Md. Fazlul Hoque, managing director of Plummy fashions ltd. a Narayangonj based knit-wear manufacturer, said “I don’t see any possibility of a brighter prospect for garment exports in next six months as the economies in the EU and the US are yet to start perform well.” Most RMG exporters are anticipating that the next six months will be little tough and challenges will be there of receiving new orders from the garment buyers.
However, they are hopeful that they may see rebound from the month of December this year as they anticipate the western world would be getting a better shape by then. The EU and the US are accounted for about 85% of the country’s apparel shipment.
Indeed, the Russia-Ukraine war has its effect on the global downward market trends but one encouraging sign is consumer prices, which surged to a multi-decade high last year owing to the escalation of energy prices fuelled by the Russia-Ukraine war, are on the decline in the key markets. Inflation was 4.9 % in the USA in April, the first time it fell below 5% in two years, way lower than the four-decade high of 9.1% seen in June last year.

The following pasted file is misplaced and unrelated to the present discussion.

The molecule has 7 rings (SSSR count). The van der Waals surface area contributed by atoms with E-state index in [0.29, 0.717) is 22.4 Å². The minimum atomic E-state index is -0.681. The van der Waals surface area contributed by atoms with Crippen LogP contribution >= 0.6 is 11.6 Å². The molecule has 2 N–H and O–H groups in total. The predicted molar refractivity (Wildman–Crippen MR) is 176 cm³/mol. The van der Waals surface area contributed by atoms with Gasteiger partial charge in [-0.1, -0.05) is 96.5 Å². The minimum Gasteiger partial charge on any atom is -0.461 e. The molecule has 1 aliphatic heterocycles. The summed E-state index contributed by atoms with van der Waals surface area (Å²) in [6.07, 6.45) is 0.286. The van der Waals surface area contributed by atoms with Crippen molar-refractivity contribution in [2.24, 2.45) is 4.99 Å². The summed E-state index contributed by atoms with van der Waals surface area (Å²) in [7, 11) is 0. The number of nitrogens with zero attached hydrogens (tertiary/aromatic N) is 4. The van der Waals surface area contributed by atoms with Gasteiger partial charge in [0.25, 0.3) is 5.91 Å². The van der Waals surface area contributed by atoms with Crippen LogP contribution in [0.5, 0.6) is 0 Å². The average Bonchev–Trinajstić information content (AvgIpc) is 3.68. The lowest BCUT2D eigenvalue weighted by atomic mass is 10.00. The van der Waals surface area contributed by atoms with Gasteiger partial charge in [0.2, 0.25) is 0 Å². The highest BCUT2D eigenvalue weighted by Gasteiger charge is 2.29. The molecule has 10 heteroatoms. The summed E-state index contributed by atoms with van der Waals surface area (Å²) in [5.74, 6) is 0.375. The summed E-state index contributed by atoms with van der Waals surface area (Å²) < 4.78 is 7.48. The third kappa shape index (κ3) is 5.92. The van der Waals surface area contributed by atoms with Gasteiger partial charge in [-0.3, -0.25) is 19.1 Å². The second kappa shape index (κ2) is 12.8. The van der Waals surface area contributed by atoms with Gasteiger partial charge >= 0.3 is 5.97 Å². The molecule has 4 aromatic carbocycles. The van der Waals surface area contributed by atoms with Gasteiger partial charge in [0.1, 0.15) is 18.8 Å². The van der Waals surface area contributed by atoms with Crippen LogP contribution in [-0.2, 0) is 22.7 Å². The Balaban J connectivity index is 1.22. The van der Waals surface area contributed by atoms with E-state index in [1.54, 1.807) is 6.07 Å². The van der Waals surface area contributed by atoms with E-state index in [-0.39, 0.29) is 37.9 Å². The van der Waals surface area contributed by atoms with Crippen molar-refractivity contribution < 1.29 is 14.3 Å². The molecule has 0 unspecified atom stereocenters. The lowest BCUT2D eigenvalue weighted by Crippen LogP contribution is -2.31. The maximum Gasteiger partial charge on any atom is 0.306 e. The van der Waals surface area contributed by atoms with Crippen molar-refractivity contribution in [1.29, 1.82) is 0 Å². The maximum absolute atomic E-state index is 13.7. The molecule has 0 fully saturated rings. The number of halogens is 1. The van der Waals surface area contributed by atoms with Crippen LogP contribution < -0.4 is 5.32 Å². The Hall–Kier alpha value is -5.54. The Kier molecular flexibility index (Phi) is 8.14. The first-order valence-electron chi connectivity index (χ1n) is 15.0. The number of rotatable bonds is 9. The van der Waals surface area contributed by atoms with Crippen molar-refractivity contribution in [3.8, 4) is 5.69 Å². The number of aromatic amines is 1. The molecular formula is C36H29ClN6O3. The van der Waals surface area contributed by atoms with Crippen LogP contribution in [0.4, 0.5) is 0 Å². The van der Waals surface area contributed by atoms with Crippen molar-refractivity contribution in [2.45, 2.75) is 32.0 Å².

Similarly, the Eurozone’s annual inflation rate fell by more than expected in June to 5.5% amid sharp falls in the cost of energy, down from a 40-year-high of 10.7 % recorded in October.
Local suppliers are worried as their cost of funds might go up after the Bangladesh Bank moved away from the 9% lending rate cap, which had been in place from April 2020 to June this year. According to Hoque, they came to know about the direction of exports based on queries from international retailers and brands. “The number of queries from buyers for the next season is low because of the fallout of the war and the overall economic trend in the EU and the US.”
Mr. Faruque and a number of exporters sounded out pessimism despite the overall shipment from Bangladesh hitting a record high of $55.55 billion in the just-concluded fiscal year and the receipts from the garment sector managed to register a year-on-year growth of 10.27 per cent to $46.99 billion.
Industry people say the growth in times of global economic slowdown took place mainly in terms of value, not in terms of volume, as international retailers and brands paid better prices after taking into account the hike in the raw material costs and the spike in the cost of production in Bangladesh.